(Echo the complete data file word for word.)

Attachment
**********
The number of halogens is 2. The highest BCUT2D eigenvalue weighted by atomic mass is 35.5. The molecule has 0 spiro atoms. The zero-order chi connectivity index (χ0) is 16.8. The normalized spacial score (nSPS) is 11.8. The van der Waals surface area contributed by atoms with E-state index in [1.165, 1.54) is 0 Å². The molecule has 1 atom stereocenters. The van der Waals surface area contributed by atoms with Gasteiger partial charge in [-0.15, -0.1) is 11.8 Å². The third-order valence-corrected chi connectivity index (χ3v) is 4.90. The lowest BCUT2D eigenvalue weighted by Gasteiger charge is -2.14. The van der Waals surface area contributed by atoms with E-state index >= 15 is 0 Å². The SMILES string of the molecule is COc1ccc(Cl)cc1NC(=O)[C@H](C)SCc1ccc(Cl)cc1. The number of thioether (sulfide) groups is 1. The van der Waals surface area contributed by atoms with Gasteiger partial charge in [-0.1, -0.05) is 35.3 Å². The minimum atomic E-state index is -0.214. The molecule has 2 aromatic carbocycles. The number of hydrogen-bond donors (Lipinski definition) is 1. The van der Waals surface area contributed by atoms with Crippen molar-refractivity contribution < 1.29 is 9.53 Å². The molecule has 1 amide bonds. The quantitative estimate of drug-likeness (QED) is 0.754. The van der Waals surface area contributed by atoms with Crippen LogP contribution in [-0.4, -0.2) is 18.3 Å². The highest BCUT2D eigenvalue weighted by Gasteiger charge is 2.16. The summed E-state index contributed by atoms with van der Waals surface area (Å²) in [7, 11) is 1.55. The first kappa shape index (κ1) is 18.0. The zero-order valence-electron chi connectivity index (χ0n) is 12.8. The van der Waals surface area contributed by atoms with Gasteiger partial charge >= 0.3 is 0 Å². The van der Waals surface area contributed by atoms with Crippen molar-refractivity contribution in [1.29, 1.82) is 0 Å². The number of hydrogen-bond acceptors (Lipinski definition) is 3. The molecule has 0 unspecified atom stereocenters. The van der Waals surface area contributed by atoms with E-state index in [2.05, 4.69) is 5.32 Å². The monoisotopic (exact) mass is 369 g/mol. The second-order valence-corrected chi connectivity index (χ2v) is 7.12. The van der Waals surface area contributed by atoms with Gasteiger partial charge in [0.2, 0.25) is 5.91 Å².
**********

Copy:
The number of halogens is 2. The highest BCUT2D eigenvalue weighted by atomic mass is 35.5. The molecule has 0 spiro atoms. The zero-order chi connectivity index (χ0) is 16.8. The normalized spacial score (nSPS) is 11.8. The van der Waals surface area contributed by atoms with E-state index in [1.165, 1.54) is 0 Å². The molecule has 1 atom stereocenters. The van der Waals surface area contributed by atoms with Gasteiger partial charge in [-0.15, -0.1) is 11.8 Å². The third-order valence-corrected chi connectivity index (χ3v) is 4.90. The lowest BCUT2D eigenvalue weighted by Gasteiger charge is -2.14. The van der Waals surface area contributed by atoms with E-state index >= 15 is 0 Å². The SMILES string of the molecule is COc1ccc(Cl)cc1NC(=O)[C@H](C)SCc1ccc(Cl)cc1. The number of thioether (sulfide) groups is 1. The van der Waals surface area contributed by atoms with Gasteiger partial charge in [-0.1, -0.05) is 35.3 Å². The minimum atomic E-state index is -0.214. The molecule has 2 aromatic carbocycles. The number of hydrogen-bond donors (Lipinski definition) is 1. The van der Waals surface area contributed by atoms with Crippen molar-refractivity contribution < 1.29 is 9.53 Å². The molecule has 1 amide bonds. The quantitative estimate of drug-likeness (QED) is 0.754. The van der Waals surface area contributed by atoms with Crippen LogP contribution in [-0.4, -0.2) is 18.3 Å². The highest BCUT2D eigenvalue weighted by Gasteiger charge is 2.16. The summed E-state index contributed by atoms with van der Waals surface area (Å²) in [7, 11) is 1.55. The first kappa shape index (κ1) is 18.0. The zero-order valence-electron chi connectivity index (χ0n) is 12.8. The van der Waals surface area contributed by atoms with Gasteiger partial charge >= 0.3 is 0 Å². The van der Waals surface area contributed by atoms with Crippen molar-refractivity contribution in [1.29, 1.82) is 0 Å². The number of hydrogen-bond acceptors (Lipinski definition) is 3. The molecule has 0 unspecified atom stereocenters. The van der Waals surface area contributed by atoms with E-state index in [2.05, 4.69) is 5.32 Å². The monoisotopic (exact) mass is 369 g/mol. The second-order valence-corrected chi connectivity index (χ2v) is 7.12. The van der Waals surface area contributed by atoms with Gasteiger partial charge in [0.2, 0.25) is 5.91 Å².